#43: Last Kiss by Wednesday
In the early 70s a group from Oshawa, Ontario, were formed who named themselves Wednesday. The band formed when high school friends Mike O’Neil and Paul Andrew Smith decided to start a band. O’Neil played guitar and banjo, while Smith played guitar and keyboards. Both were singers. They were getting a good reputation as they played covers of contemporary hit songs at gigs across Ontario. They auditioned for a drummer and got Randy Begg, and they soon got bass player John Dufek to round out the band. In 1973 they showed up at Toronto’s Manta Studios in Toronto and made some demos.
These included a cover of “Last Kiss” originally recorded by J. Frank Wilson & The Cavaliers.
“Last Kiss” was written by Wayne Cochran. Born in 1939 in western Georgia in the small town of Thomaston, Talvin Wayne Cochran was the son of a cotton mill worker, and mother who came from a farming family. In his teens, Cochran fronted his first band called the Rockin’ Capris. He left high school in Grade Nine to pursue music as a full-time career. Initially, he was a garbage collector, roofer, furniture salesman and construction worker. He moved to Macon, Georgia, where he befriended Otis Redding while playing bass guitar on Redding’s early recording of “Shout Bamalama” and its B-side “Fat Girl”. In 1959, Cochran recorded his first single, “The Coo”, attracting the attention of King Records. Cochran became close friends with King labelmate, James Brown, whose stage show and road band influenced Cochran’s performing style and inspired him to assemble his own soul revue, the C.C. Riders, which occasionally featured as many as 14 musicians plus two female backing vocalists, the Sheer Delights. A white singer, he mostly performed in black clubs.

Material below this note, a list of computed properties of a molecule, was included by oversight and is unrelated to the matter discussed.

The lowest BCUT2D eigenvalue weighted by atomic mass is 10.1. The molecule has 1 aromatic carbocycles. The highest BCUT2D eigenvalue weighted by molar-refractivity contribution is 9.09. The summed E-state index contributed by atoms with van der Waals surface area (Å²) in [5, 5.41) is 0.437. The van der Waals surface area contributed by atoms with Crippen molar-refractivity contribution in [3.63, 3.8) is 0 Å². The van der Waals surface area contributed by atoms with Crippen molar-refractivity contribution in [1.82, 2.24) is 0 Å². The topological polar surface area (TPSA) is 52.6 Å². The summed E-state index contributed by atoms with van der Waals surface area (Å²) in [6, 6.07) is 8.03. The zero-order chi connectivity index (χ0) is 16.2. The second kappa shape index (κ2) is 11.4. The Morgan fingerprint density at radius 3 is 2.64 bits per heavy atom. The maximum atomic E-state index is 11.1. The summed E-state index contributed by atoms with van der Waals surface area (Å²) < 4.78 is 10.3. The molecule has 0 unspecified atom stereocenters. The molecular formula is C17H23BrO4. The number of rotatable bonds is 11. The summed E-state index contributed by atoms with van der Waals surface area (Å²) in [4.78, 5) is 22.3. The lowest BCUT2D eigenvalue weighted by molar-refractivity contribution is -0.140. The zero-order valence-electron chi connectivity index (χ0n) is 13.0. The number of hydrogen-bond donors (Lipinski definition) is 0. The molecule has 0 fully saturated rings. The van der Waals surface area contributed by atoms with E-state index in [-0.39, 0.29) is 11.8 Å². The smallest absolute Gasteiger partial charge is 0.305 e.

Whenever he was onstage, Mr. Cochran was unmistakably the center of attention. His platinum blond pompadour towered six inches or more above his head, like a centurion’s helmet constructed of cotton candy. He modeled his look after Marilyn Monroe and wrestler Gorgeous George. Cochran wrote “Last Kiss” in 1961, but his single release got little attention. Wayne Cochran actually co-wrote “Last Kiss” with his friends Joe Carpenter, Randall Hoyal, and Bobby McGlon. But, when the single was recorded at the University of Georgia in Athens (GA), only Cochran’s name was credited with writing the song. The omission was never corrected on subsequent covers of the song.
Cochran’s single recordings for King, including his signature song “Goin’ Back to Miami”, were not commercially successful beyond local markets in the south. However, Cochran’s energetic performances, rigorous touring schedule and appearances on television talk shows, as well as The Jackie Gleason Show helped to make the C.C. Riders a popular attraction. By the mid-sixties, Cochran was earning $14,000 a week on stage in Las Vegas. In November 1967, his cover of the Temptations “Get Ready” was on the CKLG playlist in Vancouver for a few weeks.
Cochran largely abandoned his music career at 40 and turned to preaching. He was the born-again pastor of the Voice of Jesus ministry near Miami, which featured Bible readings, shouts of hallelujah and a state-of-the-art sound system, for whenever Mr. Cochran felt the urge to sing.